Posted by: kwbrand | July 17, 2008

Accidental Branding: A Mistake You Can’t Afford to Make


I live in Colorado Springs. And, God I love this town. The sun shines on 300 days of the year which means we have sunshine immediately after cozy snowstorms, as the leaves turn and after the mountain rainstorms that make the flowers bloom. Colorado Springs is located squarely at the base of Pike’s Peak and I can get on my bike and be in the mountains in 20 minutes. People are healthier and more active in Colorado Springs than many cities in the US. This city is small enough to feel like you know people but big enough to have a solid economic base and cultural options.

Recently, however, I noticed that when I tell people I’m from Colorado Springs, I’m often met with silence and a little suspicion. A few of the more intrepid souls have clarified their reaction by asking the follow up question: So is Colorado Springs really as conservative as it seems?

Ah yes, Colorado Springs and conservativism. We’ve got all the popular signs of “conservative” values. During the 2007 Patrick’s Day parade, I stood on the curb with fellow residents and watched as people marching under a banner of “Peace” were literally dragged off by police as some of the bystanders yelled things like: “If you want peace, move to Boulder.” We’ve got two active and growing military bases and the US Air Force Academy. We’ve got Focus on the Family and its vocal leader Dr. Jim Dobson. We’ve got New Life Church, which used to have Ted Haggard until he was outed by gay escort Mike Jones. 

All of this begs the question: Do all Colorado Springs residents support a conservative evangelical, pro-war , traditional family values agenda? No, of course not. I live in the downtown area where the average neighborhood leans to the left. We’ve got pinko-commie liberals just like any other town. But Colorado Springs is the perfect example of what happens when an entity neglects to purposefully brand itself.  We, as a city, have come to be known as the hyper conservative town because we’ve got big, squeaky wheels getting a bunch of press as the rest of us are busily going about our neutral lives and yet we find it a little stunning when we’re lumped in with the ad hoc reputation that has been created about this city and by extension, its people.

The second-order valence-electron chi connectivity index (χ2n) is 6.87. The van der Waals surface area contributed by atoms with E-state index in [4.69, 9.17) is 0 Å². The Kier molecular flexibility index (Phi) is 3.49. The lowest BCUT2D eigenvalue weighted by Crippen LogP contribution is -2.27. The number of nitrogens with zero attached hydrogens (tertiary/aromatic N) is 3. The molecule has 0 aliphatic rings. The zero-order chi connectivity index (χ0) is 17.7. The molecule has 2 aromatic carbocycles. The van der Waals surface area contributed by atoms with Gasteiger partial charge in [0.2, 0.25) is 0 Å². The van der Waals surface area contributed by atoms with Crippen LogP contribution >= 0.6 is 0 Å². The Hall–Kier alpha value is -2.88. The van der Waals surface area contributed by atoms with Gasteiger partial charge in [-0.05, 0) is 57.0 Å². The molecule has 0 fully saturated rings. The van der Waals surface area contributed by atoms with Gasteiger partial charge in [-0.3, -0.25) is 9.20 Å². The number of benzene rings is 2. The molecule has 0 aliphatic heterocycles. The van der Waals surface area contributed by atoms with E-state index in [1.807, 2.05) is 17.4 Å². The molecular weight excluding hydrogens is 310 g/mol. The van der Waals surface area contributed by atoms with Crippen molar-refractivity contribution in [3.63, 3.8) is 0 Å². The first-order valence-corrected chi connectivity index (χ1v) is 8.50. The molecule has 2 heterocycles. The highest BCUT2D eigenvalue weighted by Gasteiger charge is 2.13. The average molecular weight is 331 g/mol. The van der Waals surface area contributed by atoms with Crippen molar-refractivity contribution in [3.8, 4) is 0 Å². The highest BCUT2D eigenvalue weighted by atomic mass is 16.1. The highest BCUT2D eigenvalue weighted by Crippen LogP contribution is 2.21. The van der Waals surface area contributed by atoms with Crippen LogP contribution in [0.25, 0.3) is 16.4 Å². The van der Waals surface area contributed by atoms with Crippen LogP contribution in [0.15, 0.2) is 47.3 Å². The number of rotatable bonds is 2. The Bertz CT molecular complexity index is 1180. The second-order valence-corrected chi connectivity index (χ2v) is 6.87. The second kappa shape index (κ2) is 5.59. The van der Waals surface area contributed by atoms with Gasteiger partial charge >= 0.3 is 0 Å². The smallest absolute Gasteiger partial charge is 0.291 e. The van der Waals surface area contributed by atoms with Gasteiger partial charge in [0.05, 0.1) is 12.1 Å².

Here’s how it happens. With few notable exceptions (Here’s to you, Lakota and Mary and Lyn), most business leaders see brand marketing as optional, something best accomplished with as few resources as possible. Large organizations approach it in a disorganized and often decentralized process. Small organizations are so busy putting out fires that they don’t have the time or energy to strategically think about their identity. But here’s the thing: you are building a brand whether or not you pay any attention to it. The human brain requires categories in which to organize information and when none is provided, it looks for clues of its own. The lack of a purposefully directed brand does not mean that your organization doesn’t have a brand. It does, it’s probably just a collection of impressions, experiences and hearsay that may or may not be true and may or may not (often not) position your organization to meaningfully stand out from competitors in a positive way. The rest of the United States doesn’t have the time or interest to really get to know Colorado Springs, so they take what they’re given and form over-simplified impressions.

I think that rather than letting its brand be something that just happens to it, the city of Colorado Springs should do a better job of taking control and steering its identity.

What about your organization?

Kyndra Wilson, KW Brand Translation

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Responses

  1. Brands are such a funny thing. Some organizations see them as optional, and then some like Tropicana invest millions and blow it by messing with a brand that’s working. (http://www.nytimes.com/2009/02/23/business/media/23adcol.html). So once you have a brand, do you mess with it?

    I wrote an article thinking about how online brands get created, especially since organizations are starting to turn over their online brand to all employees (through things like Facebook Fan Pages and Twitter). The brand becomes made of of things like:

    1. Speed of responsiveness
    2. Tone of voice
    3. Coolness
    4. Content

    There are many others. Original article – http://brooks.cloudprofile.com/1805/2009/07/23/brand-wisdom-from-a-5-year-old.html


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